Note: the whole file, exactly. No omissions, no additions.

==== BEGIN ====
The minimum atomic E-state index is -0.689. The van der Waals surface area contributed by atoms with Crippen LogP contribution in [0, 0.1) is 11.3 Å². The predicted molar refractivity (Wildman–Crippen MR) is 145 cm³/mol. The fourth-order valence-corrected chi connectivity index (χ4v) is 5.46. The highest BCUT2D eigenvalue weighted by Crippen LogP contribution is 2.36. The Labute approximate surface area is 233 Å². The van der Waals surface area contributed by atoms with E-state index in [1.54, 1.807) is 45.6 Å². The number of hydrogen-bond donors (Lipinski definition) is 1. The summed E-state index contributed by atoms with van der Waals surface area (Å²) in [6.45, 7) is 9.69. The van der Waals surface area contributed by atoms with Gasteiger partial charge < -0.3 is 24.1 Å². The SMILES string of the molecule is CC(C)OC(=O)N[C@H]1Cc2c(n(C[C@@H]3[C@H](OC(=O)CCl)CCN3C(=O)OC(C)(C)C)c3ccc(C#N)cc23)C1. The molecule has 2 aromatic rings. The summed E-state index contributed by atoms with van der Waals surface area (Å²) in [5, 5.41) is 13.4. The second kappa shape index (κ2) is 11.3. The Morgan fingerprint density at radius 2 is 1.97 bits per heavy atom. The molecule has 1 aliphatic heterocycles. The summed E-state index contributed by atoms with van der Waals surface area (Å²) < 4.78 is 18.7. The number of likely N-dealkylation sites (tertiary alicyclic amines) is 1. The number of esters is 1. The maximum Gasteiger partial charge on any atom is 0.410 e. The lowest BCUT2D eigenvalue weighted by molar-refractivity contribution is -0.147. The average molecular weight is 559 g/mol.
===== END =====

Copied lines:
The minimum atomic E-state index is -0.689. The van der Waals surface area contributed by atoms with Crippen LogP contribution in [0, 0.1) is 11.3 Å². The predicted molar refractivity (Wildman–Crippen MR) is 145 cm³/mol. The fourth-order valence-corrected chi connectivity index (χ4v) is 5.46. The highest BCUT2D eigenvalue weighted by Crippen LogP contribution is 2.36. The Labute approximate surface area is 233 Å². The van der Waals surface area contributed by atoms with E-state index in [1.54, 1.807) is 45.6 Å². The number of hydrogen-bond donors (Lipinski definition) is 1. The summed E-state index contributed by atoms with van der Waals surface area (Å²) in [6.45, 7) is 9.69. The van der Waals surface area contributed by atoms with Gasteiger partial charge < -0.3 is 24.1 Å². The SMILES string of the molecule is CC(C)OC(=O)N[C@H]1Cc2c(n(C[C@@H]3[C@H](OC(=O)CCl)CCN3C(=O)OC(C)(C)C)c3ccc(C#N)cc23)C1. The molecule has 2 aromatic rings. The summed E-state index contributed by atoms with van der Waals surface area (Å²) in [5, 5.41) is 13.4. The second kappa shape index (κ2) is 11.3. The Morgan fingerprint density at radius 2 is 1.97 bits per heavy atom. The molecule has 1 aliphatic heterocycles. The summed E-state index contributed by atoms with van der Waals surface area (Å²) < 4.78 is 18.7. The number of likely N-dealkylation sites (tertiary alicyclic amines) is 1. The number of esters is 1. The maximum Gasteiger partial charge on any atom is 0.410 e. The lowest BCUT2D eigenvalue weighted by molar-refractivity contribution is -0.147. The average molecular weight is 559 g/mol.